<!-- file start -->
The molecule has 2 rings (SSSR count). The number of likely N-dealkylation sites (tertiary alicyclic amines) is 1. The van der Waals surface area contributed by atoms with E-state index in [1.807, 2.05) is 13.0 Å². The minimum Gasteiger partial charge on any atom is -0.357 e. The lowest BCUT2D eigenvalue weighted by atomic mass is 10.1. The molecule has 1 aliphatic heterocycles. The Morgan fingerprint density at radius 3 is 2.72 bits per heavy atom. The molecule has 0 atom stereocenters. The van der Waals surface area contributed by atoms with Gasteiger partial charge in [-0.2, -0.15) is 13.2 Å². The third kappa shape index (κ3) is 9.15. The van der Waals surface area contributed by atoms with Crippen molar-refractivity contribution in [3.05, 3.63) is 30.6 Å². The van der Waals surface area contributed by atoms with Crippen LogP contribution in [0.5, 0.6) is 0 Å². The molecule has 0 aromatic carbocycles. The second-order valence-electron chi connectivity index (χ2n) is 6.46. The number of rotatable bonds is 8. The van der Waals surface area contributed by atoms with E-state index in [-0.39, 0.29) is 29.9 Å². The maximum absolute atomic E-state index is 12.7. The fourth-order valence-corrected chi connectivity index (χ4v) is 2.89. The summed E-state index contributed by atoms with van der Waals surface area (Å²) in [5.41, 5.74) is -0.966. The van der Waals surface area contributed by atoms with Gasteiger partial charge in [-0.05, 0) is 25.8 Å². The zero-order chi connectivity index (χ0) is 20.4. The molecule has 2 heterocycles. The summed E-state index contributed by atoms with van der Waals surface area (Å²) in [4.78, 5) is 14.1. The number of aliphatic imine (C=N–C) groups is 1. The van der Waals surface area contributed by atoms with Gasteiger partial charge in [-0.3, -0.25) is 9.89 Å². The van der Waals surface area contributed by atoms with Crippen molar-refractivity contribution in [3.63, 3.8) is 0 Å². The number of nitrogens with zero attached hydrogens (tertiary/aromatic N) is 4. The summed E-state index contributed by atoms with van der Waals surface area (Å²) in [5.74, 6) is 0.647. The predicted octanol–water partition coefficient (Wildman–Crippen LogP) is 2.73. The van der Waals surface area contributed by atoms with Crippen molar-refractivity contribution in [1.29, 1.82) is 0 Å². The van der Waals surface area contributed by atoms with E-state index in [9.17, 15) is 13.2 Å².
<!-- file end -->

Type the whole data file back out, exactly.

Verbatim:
The molecule has 2 rings (SSSR count). The number of likely N-dealkylation sites (tertiary alicyclic amines) is 1. The van der Waals surface area contributed by atoms with E-state index in [1.807, 2.05) is 13.0 Å². The minimum Gasteiger partial charge on any atom is -0.357 e. The lowest BCUT2D eigenvalue weighted by atomic mass is 10.1. The molecule has 1 aliphatic heterocycles. The Morgan fingerprint density at radius 3 is 2.72 bits per heavy atom. The molecule has 0 atom stereocenters. The van der Waals surface area contributed by atoms with Gasteiger partial charge in [-0.2, -0.15) is 13.2 Å². The third kappa shape index (κ3) is 9.15. The van der Waals surface area contributed by atoms with Crippen molar-refractivity contribution in [3.05, 3.63) is 30.6 Å². The van der Waals surface area contributed by atoms with Crippen LogP contribution in [0.5, 0.6) is 0 Å². The molecule has 0 aromatic carbocycles. The second-order valence-electron chi connectivity index (χ2n) is 6.46. The number of rotatable bonds is 8. The van der Waals surface area contributed by atoms with E-state index in [-0.39, 0.29) is 29.9 Å². The maximum absolute atomic E-state index is 12.7. The fourth-order valence-corrected chi connectivity index (χ4v) is 2.89. The summed E-state index contributed by atoms with van der Waals surface area (Å²) in [5.41, 5.74) is -0.966. The van der Waals surface area contributed by atoms with Gasteiger partial charge in [-0.05, 0) is 25.8 Å². The zero-order chi connectivity index (χ0) is 20.4. The molecule has 2 heterocycles. The summed E-state index contributed by atoms with van der Waals surface area (Å²) in [4.78, 5) is 14.1. The number of aliphatic imine (C=N–C) groups is 1. The van der Waals surface area contributed by atoms with Gasteiger partial charge in [-0.3, -0.25) is 9.89 Å². The van der Waals surface area contributed by atoms with Crippen molar-refractivity contribution in [3.63, 3.8) is 0 Å². The number of nitrogens with zero attached hydrogens (tertiary/aromatic N) is 4. The summed E-state index contributed by atoms with van der Waals surface area (Å²) in [5.74, 6) is 0.647. The predicted octanol–water partition coefficient (Wildman–Crippen LogP) is 2.73. The van der Waals surface area contributed by atoms with Crippen molar-refractivity contribution in [1.29, 1.82) is 0 Å². The van der Waals surface area contributed by atoms with E-state index in [9.17, 15) is 13.2 Å².